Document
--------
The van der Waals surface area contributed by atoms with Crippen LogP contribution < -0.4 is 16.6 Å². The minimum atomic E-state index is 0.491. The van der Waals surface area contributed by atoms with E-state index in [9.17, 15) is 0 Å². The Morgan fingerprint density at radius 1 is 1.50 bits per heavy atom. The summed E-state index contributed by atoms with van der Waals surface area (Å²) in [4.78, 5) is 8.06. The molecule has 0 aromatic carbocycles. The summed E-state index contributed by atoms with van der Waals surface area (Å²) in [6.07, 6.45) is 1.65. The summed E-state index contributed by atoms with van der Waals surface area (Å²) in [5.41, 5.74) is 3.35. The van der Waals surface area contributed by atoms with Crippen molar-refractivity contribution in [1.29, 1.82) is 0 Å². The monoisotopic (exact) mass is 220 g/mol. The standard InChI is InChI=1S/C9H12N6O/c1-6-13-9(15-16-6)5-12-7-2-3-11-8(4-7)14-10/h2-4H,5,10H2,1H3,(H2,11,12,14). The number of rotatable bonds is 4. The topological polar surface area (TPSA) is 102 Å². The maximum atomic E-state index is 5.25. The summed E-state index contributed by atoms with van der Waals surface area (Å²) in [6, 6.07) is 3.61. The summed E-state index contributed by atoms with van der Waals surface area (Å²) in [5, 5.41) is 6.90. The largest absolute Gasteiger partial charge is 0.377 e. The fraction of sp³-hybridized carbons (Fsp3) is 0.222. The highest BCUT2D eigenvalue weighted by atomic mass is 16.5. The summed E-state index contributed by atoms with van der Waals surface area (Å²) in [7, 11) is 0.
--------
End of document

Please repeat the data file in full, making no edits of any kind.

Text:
The van der Waals surface area contributed by atoms with Crippen LogP contribution < -0.4 is 16.6 Å². The minimum atomic E-state index is 0.491. The van der Waals surface area contributed by atoms with E-state index in [9.17, 15) is 0 Å². The Morgan fingerprint density at radius 1 is 1.50 bits per heavy atom. The summed E-state index contributed by atoms with van der Waals surface area (Å²) in [4.78, 5) is 8.06. The molecule has 0 aromatic carbocycles. The summed E-state index contributed by atoms with van der Waals surface area (Å²) in [6.07, 6.45) is 1.65. The summed E-state index contributed by atoms with van der Waals surface area (Å²) in [5.41, 5.74) is 3.35. The van der Waals surface area contributed by atoms with Crippen molar-refractivity contribution in [1.29, 1.82) is 0 Å². The monoisotopic (exact) mass is 220 g/mol. The standard InChI is InChI=1S/C9H12N6O/c1-6-13-9(15-16-6)5-12-7-2-3-11-8(4-7)14-10/h2-4H,5,10H2,1H3,(H2,11,12,14). The number of rotatable bonds is 4. The topological polar surface area (TPSA) is 102 Å². The maximum atomic E-state index is 5.25. The summed E-state index contributed by atoms with van der Waals surface area (Å²) in [6, 6.07) is 3.61. The summed E-state index contributed by atoms with van der Waals surface area (Å²) in [5, 5.41) is 6.90. The largest absolute Gasteiger partial charge is 0.377 e. The fraction of sp³-hybridized carbons (Fsp3) is 0.222. The highest BCUT2D eigenvalue weighted by atomic mass is 16.5. The summed E-state index contributed by atoms with van der Waals surface area (Å²) in [7, 11) is 0.